ECO has many friends around the world. These friends are very knowledgeable about cutting emissions and transitioning to renewable energy. ECO’s friends are eager to help countries. It should be a no-brainer that civil society should be consulted and included in the domestic preparation processes for developing proposed contributions. ECO heard Brazil mention in yesterday’s Ministerial that they are consulting broadly with stakeholders as part of their preparations. To further facilitate independent assessments, the secretariat could also help out – they could be mandated to prepare a compilation and synthesis of the national contributions as well as establish an electronic bulletin board so that Parties and stakeholders can post comments and questions to others about their contributions. How’s that for one idea? Imagine how many more Parties could receive if it asks civil society.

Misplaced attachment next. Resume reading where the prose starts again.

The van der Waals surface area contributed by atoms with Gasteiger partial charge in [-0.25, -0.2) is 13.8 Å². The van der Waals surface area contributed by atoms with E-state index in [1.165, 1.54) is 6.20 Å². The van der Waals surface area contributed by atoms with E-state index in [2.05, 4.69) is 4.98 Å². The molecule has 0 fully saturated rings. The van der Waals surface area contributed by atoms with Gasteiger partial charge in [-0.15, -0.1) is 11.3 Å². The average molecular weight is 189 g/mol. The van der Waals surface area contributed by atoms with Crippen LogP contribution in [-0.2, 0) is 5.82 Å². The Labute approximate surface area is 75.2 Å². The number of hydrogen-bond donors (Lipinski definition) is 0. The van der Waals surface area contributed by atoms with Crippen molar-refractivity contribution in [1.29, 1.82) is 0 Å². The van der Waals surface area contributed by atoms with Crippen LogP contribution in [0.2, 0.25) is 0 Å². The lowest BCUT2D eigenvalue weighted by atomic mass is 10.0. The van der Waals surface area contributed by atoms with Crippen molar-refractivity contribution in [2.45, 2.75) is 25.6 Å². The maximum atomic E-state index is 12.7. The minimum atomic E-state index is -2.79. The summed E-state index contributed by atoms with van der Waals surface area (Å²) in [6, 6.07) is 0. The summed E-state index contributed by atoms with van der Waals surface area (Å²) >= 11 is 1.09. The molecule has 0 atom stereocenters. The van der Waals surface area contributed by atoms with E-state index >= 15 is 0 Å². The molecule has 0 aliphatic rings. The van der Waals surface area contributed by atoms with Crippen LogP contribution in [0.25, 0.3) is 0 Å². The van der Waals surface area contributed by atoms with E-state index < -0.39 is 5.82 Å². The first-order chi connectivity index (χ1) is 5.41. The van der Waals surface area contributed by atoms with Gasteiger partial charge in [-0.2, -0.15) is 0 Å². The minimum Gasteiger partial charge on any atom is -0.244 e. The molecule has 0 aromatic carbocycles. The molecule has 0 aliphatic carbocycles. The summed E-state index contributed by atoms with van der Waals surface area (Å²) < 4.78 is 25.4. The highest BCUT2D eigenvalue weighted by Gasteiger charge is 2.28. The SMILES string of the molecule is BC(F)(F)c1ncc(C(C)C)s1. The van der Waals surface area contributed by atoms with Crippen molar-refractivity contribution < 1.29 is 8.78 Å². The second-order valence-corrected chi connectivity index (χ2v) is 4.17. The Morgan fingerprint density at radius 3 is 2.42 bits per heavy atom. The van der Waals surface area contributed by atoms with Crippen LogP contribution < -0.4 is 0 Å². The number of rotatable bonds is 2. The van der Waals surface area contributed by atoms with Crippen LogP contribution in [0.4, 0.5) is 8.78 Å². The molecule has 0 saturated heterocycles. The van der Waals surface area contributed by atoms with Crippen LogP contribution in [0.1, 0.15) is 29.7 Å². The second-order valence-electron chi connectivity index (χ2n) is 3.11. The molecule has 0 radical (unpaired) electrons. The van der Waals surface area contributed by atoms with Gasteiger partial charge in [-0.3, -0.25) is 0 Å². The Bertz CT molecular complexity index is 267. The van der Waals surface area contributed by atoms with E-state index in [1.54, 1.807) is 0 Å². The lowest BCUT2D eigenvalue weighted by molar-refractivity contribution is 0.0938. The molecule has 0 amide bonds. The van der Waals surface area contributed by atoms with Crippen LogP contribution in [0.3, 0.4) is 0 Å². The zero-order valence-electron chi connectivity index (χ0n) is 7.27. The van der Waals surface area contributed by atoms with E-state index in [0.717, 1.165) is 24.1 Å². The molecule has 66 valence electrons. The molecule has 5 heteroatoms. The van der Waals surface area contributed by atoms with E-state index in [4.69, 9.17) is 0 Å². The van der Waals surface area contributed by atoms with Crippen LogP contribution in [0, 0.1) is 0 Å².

Having now covered all the substance, ECO would like to remind Parties of the firm deadline for when this homework is due – and that it’s no later than the first quarter of 2015. This is necessary so that ECO’s friends and others can conduct an ex-ante review for equity and adequacy. What would be the point of having all these nice discussions if our combined efforts do not solve the climate crisis?
On the review of initial contributions
ECO was glad to see that the concept of an ex-ante review for equity and adequacy was included in the text. This was hotly debated in Warsaw, but to little avail - Lima must do much better. The text as it stands now just says “further specification of modalities”. To help parties in their elaboration on modalities, ECO proposes that these should include: